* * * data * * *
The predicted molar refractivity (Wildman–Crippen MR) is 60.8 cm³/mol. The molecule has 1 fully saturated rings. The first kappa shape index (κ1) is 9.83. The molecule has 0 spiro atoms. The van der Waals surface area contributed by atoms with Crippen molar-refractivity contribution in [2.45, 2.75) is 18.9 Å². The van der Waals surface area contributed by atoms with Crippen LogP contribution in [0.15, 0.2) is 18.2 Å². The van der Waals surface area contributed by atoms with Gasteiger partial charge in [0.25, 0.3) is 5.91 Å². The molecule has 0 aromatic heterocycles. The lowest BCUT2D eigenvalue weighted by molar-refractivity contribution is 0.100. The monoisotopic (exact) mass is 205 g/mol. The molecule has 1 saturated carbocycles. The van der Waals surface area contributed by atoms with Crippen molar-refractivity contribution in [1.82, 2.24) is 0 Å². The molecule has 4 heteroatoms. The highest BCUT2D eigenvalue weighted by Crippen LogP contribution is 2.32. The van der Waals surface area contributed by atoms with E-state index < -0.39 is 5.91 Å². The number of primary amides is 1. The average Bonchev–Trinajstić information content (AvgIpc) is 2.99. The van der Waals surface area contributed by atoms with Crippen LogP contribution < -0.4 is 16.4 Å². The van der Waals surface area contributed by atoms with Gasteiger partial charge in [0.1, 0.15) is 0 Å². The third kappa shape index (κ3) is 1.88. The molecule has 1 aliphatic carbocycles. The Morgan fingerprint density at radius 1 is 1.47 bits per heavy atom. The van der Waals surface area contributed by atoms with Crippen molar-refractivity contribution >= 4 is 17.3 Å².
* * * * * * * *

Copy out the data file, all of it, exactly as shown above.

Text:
The predicted molar refractivity (Wildman–Crippen MR) is 60.8 cm³/mol. The molecule has 1 fully saturated rings. The first kappa shape index (κ1) is 9.83. The molecule has 0 spiro atoms. The van der Waals surface area contributed by atoms with Crippen molar-refractivity contribution in [2.45, 2.75) is 18.9 Å². The van der Waals surface area contributed by atoms with Crippen LogP contribution in [0.15, 0.2) is 18.2 Å². The van der Waals surface area contributed by atoms with Gasteiger partial charge in [0.25, 0.3) is 5.91 Å². The molecule has 0 aromatic heterocycles. The lowest BCUT2D eigenvalue weighted by molar-refractivity contribution is 0.100. The monoisotopic (exact) mass is 205 g/mol. The molecule has 1 saturated carbocycles. The van der Waals surface area contributed by atoms with Crippen molar-refractivity contribution in [1.82, 2.24) is 0 Å². The molecule has 4 heteroatoms. The highest BCUT2D eigenvalue weighted by Crippen LogP contribution is 2.32. The van der Waals surface area contributed by atoms with E-state index < -0.39 is 5.91 Å². The number of primary amides is 1. The average Bonchev–Trinajstić information content (AvgIpc) is 2.99. The van der Waals surface area contributed by atoms with Crippen LogP contribution < -0.4 is 16.4 Å². The van der Waals surface area contributed by atoms with Gasteiger partial charge in [0.1, 0.15) is 0 Å². The third kappa shape index (κ3) is 1.88. The molecule has 1 aliphatic carbocycles. The Morgan fingerprint density at radius 1 is 1.47 bits per heavy atom. The van der Waals surface area contributed by atoms with Crippen molar-refractivity contribution >= 4 is 17.3 Å².